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Greenland ‘Knickpoints’ Could Stall Spread of Glacial Thinning

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Leigh Stearns of the University of Kansas adjusts a time lapse camera monitoring a glacier in Greenland. Credit:Tim Bartholomaus.

AUSTIN, Texas — The jagged terrain of Greenland’s mountains is protecting some of the island’s outlet glaciers from warm coastal waters, according to a team of researchers that included scientists from The University of Texas at Austin and NASA.

Outlet glaciers protrude from the ice sheet into the sea, where surging ocean heat can speed up the loss of ice, making the glaciers thinner and raising sea levels. The scientists found that steep slopes in the bedrock under the ice form stabilizing areas the researchers termed “knickpoints” that prevent coastal thinning from reaching further inland.

The findings were published Dec. 11 in the journal Geophysical Research Letters.

Researcher Denis Felikson on a glacier in Alaska.
The study’s lead author Denis Felikson, now a research scientist at USRA and NASA, on Alaska’s Root Glacier when he was a doctoral student at UT’s Jackson School of Geosciences. Credit: Denis Felikson.

“Thinning in glaciers originates at the edge of the ice and makes its way inland,” said lead author Denis Felikson, a NASA research scientist who started the study while earning a Ph.D. at UT Austin’s Jackson School of Geosciences. “When the thinning reaches a knickpoint that is steep enough, it’s halted.”

However, in regions where the flat bedrock offers no such protection and knickpoints are absent, runaway thinning can reach far into the ice sheet and eat away at previously unaffected ice and contribute to sea level rise.

Co-author Ginny Catania, a professor of glaciology in UT’s Jackson School, said that most glaciers are thinning as scientists expect in a warming climate, but not at the same rates or amounts. The variability makes it more difficult to predict how quickly sea levels will rise as the planet gets hotter.

“Some glaciers are thinning right next to others that are thickening,” she said. “Until now we didn’t know how to explain such variability. Denis’ research has provided a framework for that understanding, and it’s very likely that all of the variability we observe in outlet glaciers is linked to variability in the bed topography between glaciers.”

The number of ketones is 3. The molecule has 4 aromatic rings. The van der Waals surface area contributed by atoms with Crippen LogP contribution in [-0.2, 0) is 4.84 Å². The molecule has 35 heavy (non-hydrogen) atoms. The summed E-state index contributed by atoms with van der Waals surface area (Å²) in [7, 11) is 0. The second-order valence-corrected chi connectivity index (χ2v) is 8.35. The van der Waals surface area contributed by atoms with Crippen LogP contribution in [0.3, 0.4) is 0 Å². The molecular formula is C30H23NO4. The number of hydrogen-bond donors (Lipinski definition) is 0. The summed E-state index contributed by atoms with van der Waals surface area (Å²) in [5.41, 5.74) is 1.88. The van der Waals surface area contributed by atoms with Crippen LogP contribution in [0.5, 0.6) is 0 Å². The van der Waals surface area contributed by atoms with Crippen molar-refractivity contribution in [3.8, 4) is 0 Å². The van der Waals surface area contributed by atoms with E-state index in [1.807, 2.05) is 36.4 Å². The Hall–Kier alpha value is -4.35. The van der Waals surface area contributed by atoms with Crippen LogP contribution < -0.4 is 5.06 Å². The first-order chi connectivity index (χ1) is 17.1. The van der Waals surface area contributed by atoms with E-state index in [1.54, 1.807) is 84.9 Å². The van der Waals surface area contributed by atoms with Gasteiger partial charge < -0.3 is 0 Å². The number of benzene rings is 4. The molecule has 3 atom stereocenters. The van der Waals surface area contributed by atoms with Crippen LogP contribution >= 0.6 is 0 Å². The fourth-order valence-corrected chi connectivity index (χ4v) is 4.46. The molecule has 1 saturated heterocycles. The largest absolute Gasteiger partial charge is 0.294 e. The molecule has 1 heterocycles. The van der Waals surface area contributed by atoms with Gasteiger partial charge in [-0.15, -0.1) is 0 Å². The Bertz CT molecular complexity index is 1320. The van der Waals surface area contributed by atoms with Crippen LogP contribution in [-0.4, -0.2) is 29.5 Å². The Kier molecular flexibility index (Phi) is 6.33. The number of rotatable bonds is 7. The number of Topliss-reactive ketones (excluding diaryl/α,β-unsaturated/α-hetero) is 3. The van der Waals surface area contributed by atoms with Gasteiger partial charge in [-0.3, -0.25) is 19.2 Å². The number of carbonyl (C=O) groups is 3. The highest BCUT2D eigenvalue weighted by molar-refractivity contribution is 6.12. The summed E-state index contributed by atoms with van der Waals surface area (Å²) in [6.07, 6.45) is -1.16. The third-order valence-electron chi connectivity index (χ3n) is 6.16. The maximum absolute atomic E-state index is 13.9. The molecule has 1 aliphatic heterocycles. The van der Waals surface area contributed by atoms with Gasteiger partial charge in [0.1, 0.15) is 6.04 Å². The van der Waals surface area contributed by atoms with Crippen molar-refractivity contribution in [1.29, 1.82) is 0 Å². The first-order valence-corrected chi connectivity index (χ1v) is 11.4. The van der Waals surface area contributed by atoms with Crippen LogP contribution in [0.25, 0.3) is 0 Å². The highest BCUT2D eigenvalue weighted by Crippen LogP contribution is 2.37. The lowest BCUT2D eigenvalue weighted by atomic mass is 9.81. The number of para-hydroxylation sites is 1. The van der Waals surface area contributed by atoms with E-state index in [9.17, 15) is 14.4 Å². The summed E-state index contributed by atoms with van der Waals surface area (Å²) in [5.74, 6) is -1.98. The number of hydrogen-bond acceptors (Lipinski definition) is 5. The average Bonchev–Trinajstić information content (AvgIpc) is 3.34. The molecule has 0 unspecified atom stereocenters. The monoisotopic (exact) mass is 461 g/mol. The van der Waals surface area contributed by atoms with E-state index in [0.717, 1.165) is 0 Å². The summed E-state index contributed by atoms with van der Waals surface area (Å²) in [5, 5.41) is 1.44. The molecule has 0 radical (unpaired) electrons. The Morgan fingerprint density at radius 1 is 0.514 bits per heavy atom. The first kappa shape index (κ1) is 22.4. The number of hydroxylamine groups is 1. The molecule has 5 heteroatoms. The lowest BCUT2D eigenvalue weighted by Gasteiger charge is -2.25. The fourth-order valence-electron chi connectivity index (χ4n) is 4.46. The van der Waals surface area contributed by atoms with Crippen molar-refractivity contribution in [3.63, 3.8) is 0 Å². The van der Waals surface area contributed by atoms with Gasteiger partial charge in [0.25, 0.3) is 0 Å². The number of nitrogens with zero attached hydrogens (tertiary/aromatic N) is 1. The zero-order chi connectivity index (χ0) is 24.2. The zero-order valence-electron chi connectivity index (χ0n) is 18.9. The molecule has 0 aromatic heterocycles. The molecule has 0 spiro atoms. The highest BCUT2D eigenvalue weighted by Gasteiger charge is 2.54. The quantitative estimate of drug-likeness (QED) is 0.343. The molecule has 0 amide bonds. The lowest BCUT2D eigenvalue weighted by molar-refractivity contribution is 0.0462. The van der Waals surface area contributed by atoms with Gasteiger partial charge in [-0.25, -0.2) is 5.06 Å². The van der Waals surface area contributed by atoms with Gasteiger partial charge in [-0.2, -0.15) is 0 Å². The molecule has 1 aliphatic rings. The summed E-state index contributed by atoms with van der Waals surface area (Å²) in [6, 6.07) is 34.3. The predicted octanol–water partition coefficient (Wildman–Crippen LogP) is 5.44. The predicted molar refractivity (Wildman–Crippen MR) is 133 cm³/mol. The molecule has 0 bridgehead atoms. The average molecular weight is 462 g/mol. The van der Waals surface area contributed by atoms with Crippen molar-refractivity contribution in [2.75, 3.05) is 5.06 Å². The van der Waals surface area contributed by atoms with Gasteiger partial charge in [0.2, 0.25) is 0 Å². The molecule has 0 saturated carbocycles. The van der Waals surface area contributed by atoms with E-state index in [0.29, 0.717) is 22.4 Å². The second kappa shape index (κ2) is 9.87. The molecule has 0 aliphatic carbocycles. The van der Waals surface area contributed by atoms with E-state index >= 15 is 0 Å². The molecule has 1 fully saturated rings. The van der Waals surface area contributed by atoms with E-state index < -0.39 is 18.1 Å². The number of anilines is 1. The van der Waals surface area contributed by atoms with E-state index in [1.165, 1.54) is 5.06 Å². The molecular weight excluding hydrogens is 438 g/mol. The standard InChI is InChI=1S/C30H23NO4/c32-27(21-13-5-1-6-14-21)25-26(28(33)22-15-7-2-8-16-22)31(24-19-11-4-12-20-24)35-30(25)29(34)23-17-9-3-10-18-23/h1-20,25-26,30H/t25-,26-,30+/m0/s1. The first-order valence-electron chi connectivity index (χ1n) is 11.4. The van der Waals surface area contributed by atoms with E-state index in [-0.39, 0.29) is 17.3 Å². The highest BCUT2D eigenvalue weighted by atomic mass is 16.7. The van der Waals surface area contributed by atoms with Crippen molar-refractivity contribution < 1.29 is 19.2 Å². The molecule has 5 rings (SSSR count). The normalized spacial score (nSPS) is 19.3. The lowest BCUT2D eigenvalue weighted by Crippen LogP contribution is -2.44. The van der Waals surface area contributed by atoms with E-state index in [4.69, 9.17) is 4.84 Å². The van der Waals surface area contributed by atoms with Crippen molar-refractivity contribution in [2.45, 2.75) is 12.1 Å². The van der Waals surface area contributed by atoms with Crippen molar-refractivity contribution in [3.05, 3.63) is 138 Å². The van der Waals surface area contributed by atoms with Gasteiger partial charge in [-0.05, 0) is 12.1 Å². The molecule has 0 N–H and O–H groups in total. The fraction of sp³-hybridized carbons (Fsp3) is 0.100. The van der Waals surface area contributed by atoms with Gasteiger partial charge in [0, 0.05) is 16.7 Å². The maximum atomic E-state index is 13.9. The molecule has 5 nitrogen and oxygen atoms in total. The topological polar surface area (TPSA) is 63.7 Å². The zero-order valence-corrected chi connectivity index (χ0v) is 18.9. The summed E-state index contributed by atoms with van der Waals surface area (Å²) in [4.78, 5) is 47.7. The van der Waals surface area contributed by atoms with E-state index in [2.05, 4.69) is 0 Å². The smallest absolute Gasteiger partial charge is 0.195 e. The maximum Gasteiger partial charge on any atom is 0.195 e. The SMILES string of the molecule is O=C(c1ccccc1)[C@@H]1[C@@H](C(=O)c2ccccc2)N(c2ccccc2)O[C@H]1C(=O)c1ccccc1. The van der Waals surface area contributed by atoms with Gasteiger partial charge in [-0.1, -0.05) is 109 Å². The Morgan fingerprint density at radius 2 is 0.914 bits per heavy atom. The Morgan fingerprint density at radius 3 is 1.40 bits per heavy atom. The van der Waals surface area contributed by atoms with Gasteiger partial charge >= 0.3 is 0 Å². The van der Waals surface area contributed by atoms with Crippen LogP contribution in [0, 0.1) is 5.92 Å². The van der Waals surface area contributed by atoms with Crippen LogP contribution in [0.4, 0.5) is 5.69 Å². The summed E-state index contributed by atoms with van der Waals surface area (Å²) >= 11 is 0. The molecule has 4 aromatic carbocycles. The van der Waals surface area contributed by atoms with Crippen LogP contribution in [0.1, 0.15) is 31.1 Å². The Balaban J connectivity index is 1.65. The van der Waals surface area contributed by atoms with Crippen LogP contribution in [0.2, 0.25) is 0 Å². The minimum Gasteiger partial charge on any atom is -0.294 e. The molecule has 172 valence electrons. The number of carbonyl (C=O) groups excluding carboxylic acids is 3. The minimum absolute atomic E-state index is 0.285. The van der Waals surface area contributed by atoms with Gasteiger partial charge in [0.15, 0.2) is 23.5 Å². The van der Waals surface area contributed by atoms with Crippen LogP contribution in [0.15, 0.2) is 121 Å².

Greenland ice loss animation
[Click to start] An animation showing pathways (in red) through which ice is lost in Greenland. Analysis of the bed topography found that glaciers in Greenland’s northwest region can drain more ice from deep in the interior, while those in more mountainous regions are protected from the worst effects of coastal heating. Credit: Denis Felikson.
The researchers use the term knickpoints to describe steep slopes in the bedrock because of their similarities to river knickpoints—places that often form waterfalls or rapids. Like a waterfall, glaciers pour over the knickpoints, creating a physical barrier that prevents changes happening downstream near the coast from reaching further upstream.

Greenland’s ice sheet covers an area twice the size of Texas. The barrier effect of knickpoints is important because warmer ocean currents are one of the principal reasons Greenland’s glaciers are losing mass more quickly than they were 20 years ago.

The study, which analyzed 141 (the majority) of Greenland’s glaciers, gives scientists a better understanding of how the loss of ice will play out as the world gets hotter and can also focus scientific resources on learning more about the glaciers most likely to contribute to sea level rise.

The research shows that glacial knickpoints are surprisingly prevalent. Although that might be good news, the research also revealed vulnerability in northwest Greenland, an overlooked region of the ice sheet.

“The glaciers in this region could be important over the next 100 years because the relatively flat bedrock beneath them means they can transfer thinning much further into the interior of the ice sheet than some of the larger glaciers in mountainous topography,” Felikson said.

Catania said this means that sea levels will rise regardless.

The research was funded by a NASA grant and the Gale White Fellowship at the University of Texas Institute for Geophysics (UTIG).